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Classroom observations: Viewing gallery in question

Head claims observation gallery `single most important tool' in improving teaching quality, while union warns of surveillance dangers

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Head claims observation gallery `single most important tool' in improving teaching quality, while union warns of surveillance dangers

Original paper headline: Here's looking at you!

When it was built it drew comparisons with Big Brother and had pupils pressing their noses against the mirror wondering if they could peer through to the other side.

But three years on, the one-way mirrored observation gallery at Whitley Bay High School in Tyne and Wear is attracting the attention of schools across the country.

Its popularity has grown rapidly, with the school now hosting all 200 trainee teachers from Newcastle University each year for sessions to show them lessons in action.

This week it won the backing of the Specialist Schools and Academies Trust, which gave the school its annual national award for impact and innovation.

The gallery, which is sited between a regular classroom and a science lab, allows people to "sit in" on lessons without interrupting teachers or pupils.

Headteacher Adam Chedburn describes it as "the single most important tool in improving the quality of teaching in the past 10 years" at the school.

"Of course, there was scepticism to begin with," said Mr Chedburn. "People said the unions would never wear it and the head would be in there all the time.

"Students also had to grow accustomed to it. They would get their noses ever-closer to the mirror to see if they could see through.

"Others were busy looking at themselves and brushing their hair, but as with most things the novelty wears off very quickly."

When the gallery was built, using money the school received when it became a specialist college, 20 teachers volunteered to be observed.

But by the end of the first year, 80 per cent had signed up and now all of them use the facility to have their lessons observed and to watch their colleagues.

"It works because we have a culture of complete openness," said Mr Chedburn. "The culture of shared observation is so strong that there is no problem."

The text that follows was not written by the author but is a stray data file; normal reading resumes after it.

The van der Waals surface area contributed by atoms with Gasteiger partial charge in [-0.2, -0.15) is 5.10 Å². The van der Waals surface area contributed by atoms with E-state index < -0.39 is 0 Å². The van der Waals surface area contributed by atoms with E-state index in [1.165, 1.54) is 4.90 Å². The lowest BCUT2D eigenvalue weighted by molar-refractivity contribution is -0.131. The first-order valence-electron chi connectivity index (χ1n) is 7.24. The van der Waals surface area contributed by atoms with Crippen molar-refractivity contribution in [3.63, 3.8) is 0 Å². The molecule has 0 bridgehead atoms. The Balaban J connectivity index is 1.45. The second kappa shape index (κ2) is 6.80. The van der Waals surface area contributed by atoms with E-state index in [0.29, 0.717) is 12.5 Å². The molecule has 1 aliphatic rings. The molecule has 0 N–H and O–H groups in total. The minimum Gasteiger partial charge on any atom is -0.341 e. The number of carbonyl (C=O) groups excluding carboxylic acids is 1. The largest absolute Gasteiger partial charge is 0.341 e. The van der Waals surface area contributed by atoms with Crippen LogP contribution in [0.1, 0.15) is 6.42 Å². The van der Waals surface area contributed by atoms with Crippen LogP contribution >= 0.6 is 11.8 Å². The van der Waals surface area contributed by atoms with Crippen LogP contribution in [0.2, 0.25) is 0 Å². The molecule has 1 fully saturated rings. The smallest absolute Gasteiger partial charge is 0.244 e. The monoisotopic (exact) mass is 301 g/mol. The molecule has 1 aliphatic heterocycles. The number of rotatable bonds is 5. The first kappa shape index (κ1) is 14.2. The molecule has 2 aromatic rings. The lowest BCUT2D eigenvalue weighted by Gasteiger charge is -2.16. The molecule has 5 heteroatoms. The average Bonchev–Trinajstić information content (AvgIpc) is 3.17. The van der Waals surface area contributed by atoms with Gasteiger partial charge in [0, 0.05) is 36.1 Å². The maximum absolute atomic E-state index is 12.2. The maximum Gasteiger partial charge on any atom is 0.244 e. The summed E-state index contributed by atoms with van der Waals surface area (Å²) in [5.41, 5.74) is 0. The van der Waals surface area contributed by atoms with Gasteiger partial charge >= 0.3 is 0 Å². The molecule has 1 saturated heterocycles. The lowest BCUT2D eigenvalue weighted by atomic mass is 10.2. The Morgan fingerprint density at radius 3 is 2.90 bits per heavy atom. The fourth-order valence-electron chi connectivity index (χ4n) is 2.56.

All newly qualified teachers starting at the school have joint sessions in the observation room.

It allows normal lessons to be watched and discussed without disturbing the natural flow of things, said Mr Chedburn.

"I don't want teachers to worry about lessons going perfectly," he said. "An average lesson has highs and lows. I want teachers to see how their colleagues respond and get pupils back on task."

The school is now introducing cameras into the gallery to film lessons so that teachers can watch and analyse their own performance.

Next week, all 32 students completing their maths PGCEs at Newcastle University will use the room.

It has also hosted middle leaders from schools across Northumberland for interview training to help them prepare when applying for promotion.

Mr Chedburn believes other schools could set up a similar facility for less than pound;20,000.

As well as on-going training of staff, the gallery is also sometimes used for observations of teachers as part of their regular performance management.

"When teachers are being observed it's very difficult not to be distracted," said Mr Chedburn.

"Teachers constantly second guess what is going on in the mind of the observer, what different facial expressions mean, what they are writing down. With the gallery, teachers don't have that problem. It's easy to forget it's even there."

But Christine Blower, general secretary of the NUT, said: "It would be worrying to see it proposed as a `bright idea' for all schools. Systems of observation must be used with caution and with the agreement of staff. The potential for covert and inappropriate surveillance of pupils and staff is obvious."

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